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 Match Editorials
TCHS SRM 37
Tuesday, August 7, 2007

## Match summary

The TCHS SRM 37 attracted 75 coders, 17 of them newcomers. Due to system problems, the challenge phase was nullified, so only the coding and system test phases decided the results. Submission rates were pretty high and there were 24 coders who submited all three problems, and many of these were done in half the available time. It was the third problem that defined the match winners. A lot of hards went down during system tests -- at the end, only 6 coders remained who had all three solutions. Zhomart won the match. Close behind was neal_wu followed by davidsun.

# The Problems

BestHotel
Used as: Division One - Level One:
 Value 250 Submission Rate 57 / 64 (89.06%) Success Rate 43 / 57 (75.44%) High Score gstsclq for 248.33 points (2 mins 20 secs) Average Score 210.07 (for 43 correct submissions)

The one task that is needed to do is implement a function to determine whether an x-th hotel is disadvantageous or not. It can be done straightforwardly by following the definition from the problem statement.

```public boolean isDisadvantageous(int x){
for(int y = 0; y < n; y++)
if (price[x] >= price[y] && quality[x] <= quality[y])
if (price[x] > price[y] || quality[x] < quality[y])
return true;
return false;
}```

Clearly, we'll get the result for our problem by calling this function for each hotel. The time complexity of this solution is O(n2), where n is the number of hotels. Here, the constraints were low enough so the time complexity doesn't matter. Notice, though, that this problem can be also solved in O(n * log n) as well.

BooksNumbering
Used as: Division One - Level Two:

 Value 500 Submission Rate 45 / 64 (70.31%) Success Rate 42 / 45 (93.33%) High Score miroslavb for 484.33 points (5 mins 8 secs) Average Score 362.79 (for 42 correct submissions)

Denote b as the number of books in the library. The naive soluion would be based on a linear search of the value b. Due to the constraints from the problem's statement, such a solution may be not fast enough. There are two general methods that can be used to improve such a linear search. The first is to use binary search for the value b. In this case, the only thing we need to do is implement a function to determine the number of used digits in the labeling 1,2,...,b. The second method, which was chosen by a majority of coders, uses sequentional search for the number of digits of b. The total number of one-digit numbers is 9, of two-digit numbers is 90, of three-digit numbers is 900, etc. This counting will be stopped when the total number of digits is enough. See miroslavb's fastest solution for a clear implementation of this.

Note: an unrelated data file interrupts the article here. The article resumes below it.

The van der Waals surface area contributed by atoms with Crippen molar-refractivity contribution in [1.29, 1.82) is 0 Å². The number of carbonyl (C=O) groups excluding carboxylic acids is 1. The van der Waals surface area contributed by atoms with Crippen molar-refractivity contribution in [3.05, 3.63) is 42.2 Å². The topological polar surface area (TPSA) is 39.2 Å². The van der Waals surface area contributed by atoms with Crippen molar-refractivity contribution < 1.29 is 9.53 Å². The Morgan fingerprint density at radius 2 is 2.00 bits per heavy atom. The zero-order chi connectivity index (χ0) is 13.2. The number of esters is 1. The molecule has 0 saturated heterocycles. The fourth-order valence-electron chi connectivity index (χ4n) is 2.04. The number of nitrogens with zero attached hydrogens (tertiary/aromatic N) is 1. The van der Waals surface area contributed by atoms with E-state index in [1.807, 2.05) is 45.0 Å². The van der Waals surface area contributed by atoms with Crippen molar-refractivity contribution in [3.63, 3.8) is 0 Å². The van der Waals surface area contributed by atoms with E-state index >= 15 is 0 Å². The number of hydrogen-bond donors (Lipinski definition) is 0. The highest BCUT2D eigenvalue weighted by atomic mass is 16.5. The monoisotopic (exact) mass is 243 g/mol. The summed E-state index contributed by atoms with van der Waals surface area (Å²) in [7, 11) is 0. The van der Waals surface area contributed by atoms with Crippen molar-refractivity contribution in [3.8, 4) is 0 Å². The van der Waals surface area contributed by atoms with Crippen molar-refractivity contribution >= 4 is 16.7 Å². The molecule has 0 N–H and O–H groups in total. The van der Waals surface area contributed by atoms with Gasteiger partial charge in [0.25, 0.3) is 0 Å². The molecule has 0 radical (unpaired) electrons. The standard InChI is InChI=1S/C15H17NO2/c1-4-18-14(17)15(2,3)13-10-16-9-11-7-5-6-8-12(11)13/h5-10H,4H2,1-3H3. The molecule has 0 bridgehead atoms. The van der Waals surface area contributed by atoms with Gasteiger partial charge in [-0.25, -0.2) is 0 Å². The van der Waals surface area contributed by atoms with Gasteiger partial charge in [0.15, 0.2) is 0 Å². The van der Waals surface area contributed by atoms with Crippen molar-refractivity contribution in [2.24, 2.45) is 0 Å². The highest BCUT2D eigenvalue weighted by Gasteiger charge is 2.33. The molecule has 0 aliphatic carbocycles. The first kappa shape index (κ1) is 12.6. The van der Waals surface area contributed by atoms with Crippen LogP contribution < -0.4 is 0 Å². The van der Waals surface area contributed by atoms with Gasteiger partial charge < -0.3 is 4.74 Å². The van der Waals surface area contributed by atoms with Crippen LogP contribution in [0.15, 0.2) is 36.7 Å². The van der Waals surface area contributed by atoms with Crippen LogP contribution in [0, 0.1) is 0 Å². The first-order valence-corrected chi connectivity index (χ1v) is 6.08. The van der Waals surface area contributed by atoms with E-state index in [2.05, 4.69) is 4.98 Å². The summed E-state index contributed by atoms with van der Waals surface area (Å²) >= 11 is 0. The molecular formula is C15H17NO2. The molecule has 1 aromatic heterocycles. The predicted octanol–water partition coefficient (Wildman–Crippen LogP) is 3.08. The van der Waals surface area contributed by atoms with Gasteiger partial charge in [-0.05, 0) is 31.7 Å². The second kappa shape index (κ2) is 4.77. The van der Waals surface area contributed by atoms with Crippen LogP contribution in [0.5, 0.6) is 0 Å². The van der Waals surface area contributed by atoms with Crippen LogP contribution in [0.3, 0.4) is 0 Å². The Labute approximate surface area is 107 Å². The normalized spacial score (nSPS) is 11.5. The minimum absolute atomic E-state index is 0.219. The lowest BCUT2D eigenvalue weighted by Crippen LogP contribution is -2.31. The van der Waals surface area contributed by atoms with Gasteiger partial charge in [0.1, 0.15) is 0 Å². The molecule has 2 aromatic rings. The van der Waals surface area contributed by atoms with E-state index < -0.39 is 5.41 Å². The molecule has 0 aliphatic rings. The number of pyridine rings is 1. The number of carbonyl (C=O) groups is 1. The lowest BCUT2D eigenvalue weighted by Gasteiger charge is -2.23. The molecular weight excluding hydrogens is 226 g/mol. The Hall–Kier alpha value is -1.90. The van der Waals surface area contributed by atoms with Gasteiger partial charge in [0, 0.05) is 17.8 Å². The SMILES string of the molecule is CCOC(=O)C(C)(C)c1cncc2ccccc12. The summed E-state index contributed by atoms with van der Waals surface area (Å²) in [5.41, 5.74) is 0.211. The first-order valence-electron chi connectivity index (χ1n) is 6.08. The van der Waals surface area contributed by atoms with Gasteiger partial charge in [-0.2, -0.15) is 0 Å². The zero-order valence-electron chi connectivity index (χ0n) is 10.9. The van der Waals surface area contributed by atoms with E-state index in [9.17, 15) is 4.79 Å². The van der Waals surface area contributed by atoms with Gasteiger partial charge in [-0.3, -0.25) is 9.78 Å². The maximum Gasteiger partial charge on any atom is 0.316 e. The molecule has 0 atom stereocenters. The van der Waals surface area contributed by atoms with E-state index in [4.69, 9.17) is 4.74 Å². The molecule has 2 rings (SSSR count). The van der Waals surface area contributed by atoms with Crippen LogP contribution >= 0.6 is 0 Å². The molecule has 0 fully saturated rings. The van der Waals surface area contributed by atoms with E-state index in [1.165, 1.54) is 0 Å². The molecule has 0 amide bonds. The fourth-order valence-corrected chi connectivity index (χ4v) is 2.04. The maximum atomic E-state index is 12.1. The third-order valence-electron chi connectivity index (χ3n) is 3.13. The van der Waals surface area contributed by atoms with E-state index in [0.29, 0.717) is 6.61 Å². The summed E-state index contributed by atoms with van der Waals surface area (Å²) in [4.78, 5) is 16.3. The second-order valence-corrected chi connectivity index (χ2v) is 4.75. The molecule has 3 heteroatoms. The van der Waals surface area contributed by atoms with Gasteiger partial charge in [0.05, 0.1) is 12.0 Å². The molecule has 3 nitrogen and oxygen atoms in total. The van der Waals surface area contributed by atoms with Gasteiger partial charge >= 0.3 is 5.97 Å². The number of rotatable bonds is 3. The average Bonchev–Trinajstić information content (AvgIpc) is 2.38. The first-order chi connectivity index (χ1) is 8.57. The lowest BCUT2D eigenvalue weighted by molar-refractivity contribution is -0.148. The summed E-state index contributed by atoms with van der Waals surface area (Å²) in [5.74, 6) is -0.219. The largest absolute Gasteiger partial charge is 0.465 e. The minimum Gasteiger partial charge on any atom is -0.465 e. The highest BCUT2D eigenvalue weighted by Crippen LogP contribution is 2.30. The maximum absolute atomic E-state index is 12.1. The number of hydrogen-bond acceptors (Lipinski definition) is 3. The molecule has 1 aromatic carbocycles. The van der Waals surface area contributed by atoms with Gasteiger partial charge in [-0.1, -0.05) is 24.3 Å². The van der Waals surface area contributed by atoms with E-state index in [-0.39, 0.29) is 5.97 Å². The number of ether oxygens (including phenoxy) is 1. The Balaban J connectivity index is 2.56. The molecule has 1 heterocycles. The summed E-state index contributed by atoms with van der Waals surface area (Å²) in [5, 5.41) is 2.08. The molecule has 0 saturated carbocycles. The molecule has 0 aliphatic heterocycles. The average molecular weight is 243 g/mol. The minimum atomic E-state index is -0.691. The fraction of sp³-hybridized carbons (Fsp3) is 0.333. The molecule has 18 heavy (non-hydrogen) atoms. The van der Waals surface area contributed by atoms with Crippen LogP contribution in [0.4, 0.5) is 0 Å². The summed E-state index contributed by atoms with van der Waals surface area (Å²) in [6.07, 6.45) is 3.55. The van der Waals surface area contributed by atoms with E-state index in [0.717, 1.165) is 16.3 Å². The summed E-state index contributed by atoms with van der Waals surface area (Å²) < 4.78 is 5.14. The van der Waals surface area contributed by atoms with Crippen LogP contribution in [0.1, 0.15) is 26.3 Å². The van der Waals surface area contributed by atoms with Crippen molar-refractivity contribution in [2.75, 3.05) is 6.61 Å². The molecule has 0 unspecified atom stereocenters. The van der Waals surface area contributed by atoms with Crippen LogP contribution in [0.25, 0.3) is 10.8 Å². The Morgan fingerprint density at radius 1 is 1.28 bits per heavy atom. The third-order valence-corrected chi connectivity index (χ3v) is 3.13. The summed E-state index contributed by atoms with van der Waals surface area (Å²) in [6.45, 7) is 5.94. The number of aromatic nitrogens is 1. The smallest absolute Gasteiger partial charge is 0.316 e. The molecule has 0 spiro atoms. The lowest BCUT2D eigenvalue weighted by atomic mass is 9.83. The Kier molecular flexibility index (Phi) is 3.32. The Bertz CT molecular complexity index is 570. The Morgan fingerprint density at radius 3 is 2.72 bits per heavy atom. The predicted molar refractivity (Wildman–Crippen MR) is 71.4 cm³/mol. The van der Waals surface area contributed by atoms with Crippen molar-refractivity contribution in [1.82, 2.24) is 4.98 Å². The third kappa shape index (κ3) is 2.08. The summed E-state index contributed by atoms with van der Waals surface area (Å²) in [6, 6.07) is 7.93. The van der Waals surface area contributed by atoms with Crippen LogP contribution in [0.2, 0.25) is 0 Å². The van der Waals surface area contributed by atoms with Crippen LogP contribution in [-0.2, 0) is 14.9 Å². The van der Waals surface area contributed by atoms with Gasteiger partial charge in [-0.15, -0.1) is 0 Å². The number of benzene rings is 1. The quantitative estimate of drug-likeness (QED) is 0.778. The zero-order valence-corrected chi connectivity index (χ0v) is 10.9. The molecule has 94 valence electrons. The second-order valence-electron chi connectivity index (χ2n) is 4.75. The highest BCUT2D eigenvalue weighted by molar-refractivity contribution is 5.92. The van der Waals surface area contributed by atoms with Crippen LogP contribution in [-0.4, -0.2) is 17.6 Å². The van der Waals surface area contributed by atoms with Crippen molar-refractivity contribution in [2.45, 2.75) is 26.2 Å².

SumoTournament
Used as: Division One - Level Three:
 Value 1000 Submission Rate 25 / 64 (39.06%) Success Rate 6 / 25 (24.00%) High Score neal_wu for 791.58 points (15 mins 27 secs) Average Score 617.66 (for 6 correct submissions)

Let n denote the number of wrestlers. Clearly, the total number of all registrations is 2n, because each wrestler can be registered in or not. Any of these registrations (maybe all of them) can satisfy the constraint about average weight. Due to the time limit, a solution cannot be based on checking all registrations.

First, the idea of sorting weights in non-decreasing order seems to be useful for a start. To make our solution fast enough we need to use dynamic programming. Let A[i][j][w] be true if, out of the first i wrestlers you can select j of them with a total sum of weight w. It is now obvious that A[i][j][w] = A[i-1][j][w] OR A[i-1][j-1][w-weighti-1]. Moreover, if the second theorem is satisfied, the i-th wrestler can be used, and will be the weightiest. This idea will bring us a solution with a time complexity O(maxWeight * n3), which is close to the time limit.

A trick to improve it is based on a different use of the average weight. Let's subtract the value of averageWeight from each item of weight. For instance, from weights {80,90,100,110} and averageWeight=95 we obtain values {-15,-5,+5,+15}. Clearly, a zero sum of any such subtracted values represents a selection of wrestlers with the target average weight. So, the last task is to balance a zero weight from such modified values by using as big a weight as possible. According to this, we can erase the third index in the previous solution. Let B[i][w] be true if, out of first i values, we can balance the weight w. It is now obvious that B[i][w] = B[i-1][w] OR B[i-1][w-weighti-1]. Moreover, the i-th wrestler can be used in balancing as the weightiest if the value B[i][0] is also satisfied by the second term from the previous formula. This idea brings us a solution with a time complexity O(maxWeight * n2). The following code is an implementation of that.

```public int maxWeight(int[] weight, int averageWeight){

Arrays.sort(weight);
for(int i=0; i < weight.length; i++) weight[i] -= averageWeight;

final int MAX = 50*200*2 + 5;
boolean B[][] = new boolean[51][MAX];
final int ZERO = MAX/2;
Arrays.fill(B[0],false);
B[0][ZERO] = true;

int ret=-1;
for(int i = 1; i <= weight.length; i++)
for(int w = Math.max(0,weight[i-1]); w < Math.min(MAX,MAX+weight[i-1]); w++){
B[i][w] = B[i-1][w];
if (B[i-1][w-weight[i-1]]) {
B[i][w] = true;
if(w == ZERO) ret=Math.max(ret,weight[i-1] + averageWeight);
}
}
return ret;
}```
A lot of coders used an integer structure, where the values directly correspond to the answer - the maximal possible weight of any wrestler. Moreover, the space complexity in both solutions described above can be improved. See davidsun's solution for a clear implementation.

By Janq
TopCoder Member